# Arbitrary Programs that Halt

I've been learning about Theory of Computation lately, and i'm trying to link general programming with the Theory of Computation. I thought of considering any arbitrary program that halts, as an algorithm for solving some specific computational problem in the sense of Theory of Computation.

For some programs (like a calculator program, etc.), it is really easy to see them as an algorithm for solving some computational problems.

It seems to me, however, that some other programs are really not solving any computational problem.

Computational problems have instances, which can be see as the possible inputs to the algorithm that solves the problem (if the problem is computable), and for each instance there is an answer, which can be seen as the outputs to the algorithm.

But now, how could a Hello World program (prints the string "Hello World") be considered as the algorithm for solving some computational problem? What would be the computational problem, and its possible instances?

Other examples would be a program that solely does the job of establishing a connection to another computer over a network, and then proceeds to send messages to it, closing the connection in the end.

Is it really an algorithm to solve some computational problem?

So I'm thinking that programs (even considered the subset of those that halt) don't ALWAYS relate to Theory of Computation. In another words, there are some programs (mostly the ones that seems fixed procedures with no inputs) that don't represent the algorithm/solution for a problem, and hence can't be represented in a true Model of Computation like a Turing Machine.

Any opinions on the relation between programs that halt in general and Computation Theory?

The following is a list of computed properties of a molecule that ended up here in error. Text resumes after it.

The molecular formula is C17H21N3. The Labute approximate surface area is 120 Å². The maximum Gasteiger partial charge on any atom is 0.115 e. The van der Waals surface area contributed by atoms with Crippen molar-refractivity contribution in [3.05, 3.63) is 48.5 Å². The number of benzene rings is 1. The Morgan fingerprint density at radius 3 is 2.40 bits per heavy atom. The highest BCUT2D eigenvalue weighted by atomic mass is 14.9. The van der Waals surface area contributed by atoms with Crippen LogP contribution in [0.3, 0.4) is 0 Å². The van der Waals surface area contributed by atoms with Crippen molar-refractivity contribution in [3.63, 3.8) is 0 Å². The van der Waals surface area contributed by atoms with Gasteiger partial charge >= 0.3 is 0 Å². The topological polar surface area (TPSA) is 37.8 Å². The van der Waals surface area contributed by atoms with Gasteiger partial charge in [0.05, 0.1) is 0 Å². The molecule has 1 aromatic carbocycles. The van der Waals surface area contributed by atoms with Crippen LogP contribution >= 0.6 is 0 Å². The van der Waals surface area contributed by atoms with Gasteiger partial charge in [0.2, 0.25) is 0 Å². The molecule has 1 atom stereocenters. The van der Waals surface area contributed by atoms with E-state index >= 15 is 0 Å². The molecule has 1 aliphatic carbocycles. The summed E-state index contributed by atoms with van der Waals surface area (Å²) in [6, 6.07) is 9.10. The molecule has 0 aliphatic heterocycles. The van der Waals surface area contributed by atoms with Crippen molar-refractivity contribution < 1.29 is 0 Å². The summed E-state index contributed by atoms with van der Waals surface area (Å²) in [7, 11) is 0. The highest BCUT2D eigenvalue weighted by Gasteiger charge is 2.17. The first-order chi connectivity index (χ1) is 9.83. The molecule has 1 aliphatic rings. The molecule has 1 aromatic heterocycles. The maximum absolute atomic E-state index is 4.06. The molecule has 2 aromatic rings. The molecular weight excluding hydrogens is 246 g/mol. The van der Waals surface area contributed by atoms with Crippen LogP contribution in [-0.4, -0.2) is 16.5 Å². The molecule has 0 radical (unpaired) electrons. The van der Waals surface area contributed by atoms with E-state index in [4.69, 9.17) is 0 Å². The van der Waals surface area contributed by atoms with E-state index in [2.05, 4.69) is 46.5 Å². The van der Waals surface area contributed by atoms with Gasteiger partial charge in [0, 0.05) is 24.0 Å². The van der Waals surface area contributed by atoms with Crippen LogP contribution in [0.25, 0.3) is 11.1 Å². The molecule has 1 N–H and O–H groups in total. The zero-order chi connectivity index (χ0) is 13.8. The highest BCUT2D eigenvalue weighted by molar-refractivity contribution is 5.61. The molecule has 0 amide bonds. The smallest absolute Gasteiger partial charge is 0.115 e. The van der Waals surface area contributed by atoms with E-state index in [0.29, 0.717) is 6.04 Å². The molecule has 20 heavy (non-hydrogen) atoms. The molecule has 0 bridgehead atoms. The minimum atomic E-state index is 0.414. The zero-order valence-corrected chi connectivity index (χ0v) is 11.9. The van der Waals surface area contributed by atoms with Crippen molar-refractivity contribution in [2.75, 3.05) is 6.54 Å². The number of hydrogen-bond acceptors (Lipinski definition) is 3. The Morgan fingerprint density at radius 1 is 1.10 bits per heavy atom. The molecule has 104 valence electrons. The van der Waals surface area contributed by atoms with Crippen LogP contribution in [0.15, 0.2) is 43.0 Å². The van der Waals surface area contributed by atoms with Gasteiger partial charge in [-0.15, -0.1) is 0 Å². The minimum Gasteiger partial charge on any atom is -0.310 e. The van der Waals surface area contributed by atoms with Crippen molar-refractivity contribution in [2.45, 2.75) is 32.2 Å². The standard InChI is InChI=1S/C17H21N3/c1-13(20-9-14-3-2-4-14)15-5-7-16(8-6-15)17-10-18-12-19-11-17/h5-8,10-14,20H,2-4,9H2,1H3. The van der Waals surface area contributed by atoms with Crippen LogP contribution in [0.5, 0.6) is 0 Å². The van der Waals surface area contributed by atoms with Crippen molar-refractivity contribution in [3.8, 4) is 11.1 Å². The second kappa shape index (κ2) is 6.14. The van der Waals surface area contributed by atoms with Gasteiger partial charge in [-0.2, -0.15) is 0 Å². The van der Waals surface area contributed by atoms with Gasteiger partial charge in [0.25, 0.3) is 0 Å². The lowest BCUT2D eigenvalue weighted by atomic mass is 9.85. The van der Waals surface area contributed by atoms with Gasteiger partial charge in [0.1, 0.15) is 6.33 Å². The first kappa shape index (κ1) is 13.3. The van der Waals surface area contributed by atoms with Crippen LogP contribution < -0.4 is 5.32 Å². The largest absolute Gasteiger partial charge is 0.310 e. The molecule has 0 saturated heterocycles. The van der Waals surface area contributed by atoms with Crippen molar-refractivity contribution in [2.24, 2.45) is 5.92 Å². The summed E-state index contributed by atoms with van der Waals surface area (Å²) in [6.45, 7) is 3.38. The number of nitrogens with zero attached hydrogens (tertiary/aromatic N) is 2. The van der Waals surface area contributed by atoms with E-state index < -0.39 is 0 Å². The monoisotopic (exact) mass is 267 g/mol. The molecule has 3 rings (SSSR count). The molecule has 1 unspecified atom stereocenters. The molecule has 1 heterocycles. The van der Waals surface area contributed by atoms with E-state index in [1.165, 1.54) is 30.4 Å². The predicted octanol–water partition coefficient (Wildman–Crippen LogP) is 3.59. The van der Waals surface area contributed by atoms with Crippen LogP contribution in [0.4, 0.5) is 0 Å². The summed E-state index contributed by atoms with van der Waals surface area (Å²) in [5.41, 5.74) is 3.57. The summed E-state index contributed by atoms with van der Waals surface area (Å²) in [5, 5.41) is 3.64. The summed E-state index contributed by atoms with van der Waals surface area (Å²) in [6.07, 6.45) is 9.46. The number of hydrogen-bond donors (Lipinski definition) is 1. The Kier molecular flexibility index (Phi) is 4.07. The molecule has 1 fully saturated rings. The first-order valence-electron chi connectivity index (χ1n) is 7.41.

• Turing Machines are a model of a certain kind of computation. Some of the programs you mention do not fall within that kind of computation. Establishing a network connection is not an algorithm, as it is not a pure input-to-output program. – Dave Clarke Feb 6 '15 at 15:27
• I'm sure we have had this question before. Can anyone find it? – Raphael Feb 6 '15 at 15:32

There are many issues in your question. I am no longer very expert in some of them, but let's try.

Basically, a standard program as you like it takes some input $I$, satisfying some property $P$, and does things with it so as to obtain an output $O$ satisfying some property $Q$ involving $I$ and $O$: $Q(I,O)$.

This program solves a problem corresponding to a constructive proof that $\forall I, P(I) \implies \exists O, Q(I,O)$. The problem is to find $O$ when given $I$. This may actually be read as a specification of the problem, of the program.

It is easy to apply this to a sorting program, for example.

This works nicely in functional programming.

But when you quit functional programming, things become harder to explain.

Typically, printing a string is a side effect, hence not functional.

If instead of printing you were considering just producing the string "Hello world", for whatever purpose, the you would have a functional program meeting a degenerate case of the above schema, because there is no input.

The problem reduces to: produce the string "Hello world" and corresponds to the specification $\exists O, O=\text{"Hello world"}$. The lack of input makes the universal quantifier unneeded.

But printing is something else, as is network reconfiguration. They are not directly functional operations.

Now, it is possible to simulate non-functional structures in a functional context by building appropriate domains of computation. But this often makes things a lot more complex. And the understanding I tried to give is no longer so obvious.

Dealing with these issues has been one of the main purposes of denotational semantics. Much of the research in language design is about bridging the gap between functional understanding and the requirements of non functional practices.